Construction bids came in 11 percent over the $102.5 million estimate for this planned Metro Transit bus garage at 560 Sixth Ave. N. in Minneapolis. (Submitted rendering)

Finance & Commerce

By: Brian Johnson  July 17, 2019

A planned 400,000-square-foot Metro Transit bus garage in the North Loop area of Minneapolis is proving to be more costly than expected after construction bids for the project came in 11 percent higher than the $102.5 million estimate.

Last Thursday, Adolfson & Peterson submitted the apparent low bid of $114.1 million for the garage, which would rise on the western edge of Metro Transit’s Heywood campus at 560 Sixth Ave. N. Four other bids ranged from $114.48 million to $120.85 million.

Metro Transit spokesman Drew Kerr said in an email that the bids are “under review.”

“Once that review has been completed, Metro Transit staff will determine next steps,” Kerr said.

A previous estimate, in December 2017, pegged the estimated construction cost at $88.9 million with a total price of $116 million. The total price includes land, engineering, site preparation and management fees.

Designed to accommodate expanded service and new equipment, the proposed two-level garage would house 20 maintenance bays and storage space for 216 buses, according to Metro Transit. Metro Transit expects the project to create more than 300 construction jobs.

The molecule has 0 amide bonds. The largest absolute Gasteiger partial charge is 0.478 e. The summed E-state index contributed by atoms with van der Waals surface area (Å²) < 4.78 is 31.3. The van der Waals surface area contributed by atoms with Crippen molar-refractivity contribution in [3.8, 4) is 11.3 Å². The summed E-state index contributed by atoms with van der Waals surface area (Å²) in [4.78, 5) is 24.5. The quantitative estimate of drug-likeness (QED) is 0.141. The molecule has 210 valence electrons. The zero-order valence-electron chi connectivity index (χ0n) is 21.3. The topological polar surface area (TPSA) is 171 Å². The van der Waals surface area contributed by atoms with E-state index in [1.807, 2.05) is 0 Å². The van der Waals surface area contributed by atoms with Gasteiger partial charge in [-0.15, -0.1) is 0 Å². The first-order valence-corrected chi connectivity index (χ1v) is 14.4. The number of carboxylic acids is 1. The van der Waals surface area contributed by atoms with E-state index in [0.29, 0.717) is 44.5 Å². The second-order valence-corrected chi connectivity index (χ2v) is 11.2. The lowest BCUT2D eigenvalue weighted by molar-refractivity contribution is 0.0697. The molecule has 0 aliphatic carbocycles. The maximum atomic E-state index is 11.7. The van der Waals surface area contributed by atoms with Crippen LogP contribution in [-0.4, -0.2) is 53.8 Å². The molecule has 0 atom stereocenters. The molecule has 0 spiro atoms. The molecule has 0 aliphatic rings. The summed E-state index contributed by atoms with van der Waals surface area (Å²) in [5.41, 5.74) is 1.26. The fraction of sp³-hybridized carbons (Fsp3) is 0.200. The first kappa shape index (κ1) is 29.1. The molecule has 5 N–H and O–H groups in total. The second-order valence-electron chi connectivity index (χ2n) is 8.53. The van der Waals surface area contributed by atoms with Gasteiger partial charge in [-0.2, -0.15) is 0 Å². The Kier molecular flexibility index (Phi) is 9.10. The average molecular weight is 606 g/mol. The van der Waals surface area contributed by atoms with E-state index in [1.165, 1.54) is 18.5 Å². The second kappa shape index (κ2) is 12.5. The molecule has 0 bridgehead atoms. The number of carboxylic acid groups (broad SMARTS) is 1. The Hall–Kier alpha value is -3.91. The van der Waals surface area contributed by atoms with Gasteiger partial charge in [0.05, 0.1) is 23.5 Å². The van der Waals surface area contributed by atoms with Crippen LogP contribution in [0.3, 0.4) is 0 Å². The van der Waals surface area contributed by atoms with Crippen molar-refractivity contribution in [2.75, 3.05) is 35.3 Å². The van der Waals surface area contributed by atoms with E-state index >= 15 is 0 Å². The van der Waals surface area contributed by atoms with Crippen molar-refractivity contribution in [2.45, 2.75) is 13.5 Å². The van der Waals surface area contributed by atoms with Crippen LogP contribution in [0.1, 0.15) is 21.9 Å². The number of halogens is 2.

Kerr said the Minneapolis Bus Garage is “an essential project that will help address Metro Transit’s existing bus storage and maintenance needs and support future growth of the transit network.”

From a big-picture standpoint, construction prices have been on the rise.

The Associated General Contractors of America said in an email Wednesday that contractors’ bid prices increased 0.2 percent from May to June while materials and services input costs declined 0.6 percent.

Citing information from the U.S. Bureau of Labor Statistics, AGC Chief Economist Simonson said the producer price index for new nonresidential construction rose 5.4 percent from June 2018 to June 2019. The index measures the “price that contractors say they would charge to build a fixed set of buildings,” Simonson said.

Don Kohlenberger, a construction consultant and president of Hightower Initiatives in Minnetonka, said owners should make sure they are looking at fresh data when setting their budgets and cost estimates.

Given the strong response and the competitive nature of the bus garage bids, Metro Transit should consider working with the low bidder on value engineering rather than seeking a new set of numbers, he said.

“Rebidding is not necessarily going to get you what you aspire to,” he said.

The Metropolitan Council’s 2019 budget, adopted in December 2018, identifies $97.6 million for the Heywood garage. In 2018, the Federal Transit Administration awarded an $11 million grant for the project.

Besides Adolfson & Peterson, other bidders were Knutson Construction ($114.48 million), Shaw-Lundquist ($118.3 million), PCL Construction Services ($119.75 million) and Graham Construction ($120.85 million).